At Elise Buie Family Law Group we want to ensure that you are protecting yourself during the divorce process. During divorce, many people worry about their children and their finances. However, many people fail to prepare for their illness or death before the divorce is finalized.
There are 4 questions that everyone going through a divorce should be considering, but rarely do:
- “What happens if I die before my divorce is final?”
- How can I protect my children?
- How can I protect myself?
- “How can I make sure that my share of the property goes to the people that I want it to go to, rather than my future ex-spouse?”
Illness or Incapacity During Divorce
The pandemic has highlighted the importance of advance planning. Most people do not realize that if they are unable to make their own health care and/or financial decisions because of illness or incapacity, state law dictates that your future ex-spouse has the authority to decide on your behalf. In Washington, your future ex-spouse has priority over your parents, siblings, and even your adult children. So if you become ill, your medical team will turn to your future ex-spouse to decide all aspects of your medical treatment, including but not limited to the type of treatment you will receive or the extent of life-saving measures that should/should not be provided. Despite what your other members of your family wish, your future ex-spouse has sole decision-making authority until your divorce is finalized.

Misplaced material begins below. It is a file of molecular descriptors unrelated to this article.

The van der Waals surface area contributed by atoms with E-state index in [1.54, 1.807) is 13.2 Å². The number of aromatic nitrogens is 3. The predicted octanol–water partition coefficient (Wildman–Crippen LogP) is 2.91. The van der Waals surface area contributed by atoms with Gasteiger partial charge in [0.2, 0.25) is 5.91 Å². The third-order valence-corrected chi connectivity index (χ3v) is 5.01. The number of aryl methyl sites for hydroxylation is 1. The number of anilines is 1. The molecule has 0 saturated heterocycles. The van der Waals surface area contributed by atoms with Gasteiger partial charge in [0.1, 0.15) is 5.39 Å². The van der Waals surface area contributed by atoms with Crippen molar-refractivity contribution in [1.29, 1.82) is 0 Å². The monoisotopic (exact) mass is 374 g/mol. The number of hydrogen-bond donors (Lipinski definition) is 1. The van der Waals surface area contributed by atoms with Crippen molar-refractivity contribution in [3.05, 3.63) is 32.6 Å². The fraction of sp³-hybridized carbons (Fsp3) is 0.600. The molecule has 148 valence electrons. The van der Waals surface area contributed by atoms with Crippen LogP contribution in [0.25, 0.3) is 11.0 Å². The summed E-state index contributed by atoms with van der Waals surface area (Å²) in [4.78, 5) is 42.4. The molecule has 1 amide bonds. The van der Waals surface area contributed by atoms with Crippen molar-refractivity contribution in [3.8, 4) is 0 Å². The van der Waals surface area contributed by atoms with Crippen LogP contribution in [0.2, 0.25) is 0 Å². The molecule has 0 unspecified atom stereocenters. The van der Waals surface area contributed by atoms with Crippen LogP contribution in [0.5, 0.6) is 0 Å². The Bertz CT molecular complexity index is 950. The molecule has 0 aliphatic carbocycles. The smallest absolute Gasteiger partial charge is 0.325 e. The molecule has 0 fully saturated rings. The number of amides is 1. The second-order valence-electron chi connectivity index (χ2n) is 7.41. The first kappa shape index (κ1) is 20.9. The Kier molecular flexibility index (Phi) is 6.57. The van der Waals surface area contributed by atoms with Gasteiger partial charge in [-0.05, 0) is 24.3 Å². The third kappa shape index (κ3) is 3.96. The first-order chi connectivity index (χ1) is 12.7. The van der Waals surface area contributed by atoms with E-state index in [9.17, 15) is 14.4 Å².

You can prevent this by executing or updating your Durable Power of Attorney documents now. In Washington, any person you nominate in your Durable Power of Attorney has priority. So, if you feel strongly that you do not wish your future ex-spouse stepping in and making important decisions for you, the simple process of preparing your During Power of Attorney will legally prevent this.
We believe this is important and have chosen to included the preparation of your Health Care and Financial Durable Power of Attorney in our representation process. We believe it is worthwhile to immediately prepare your Power of Attorney documents, even if it is temporary. Doing so immediately upon separation or filing for divorce will allow you to maintain control and allow you to determine who should make important decisions for you in the event you become ill or incapacitated.
We also believe it is important for you to have a Health Care Directive which sets forth your wishes in the case you are diagnosed with a terminal illness during the divorce.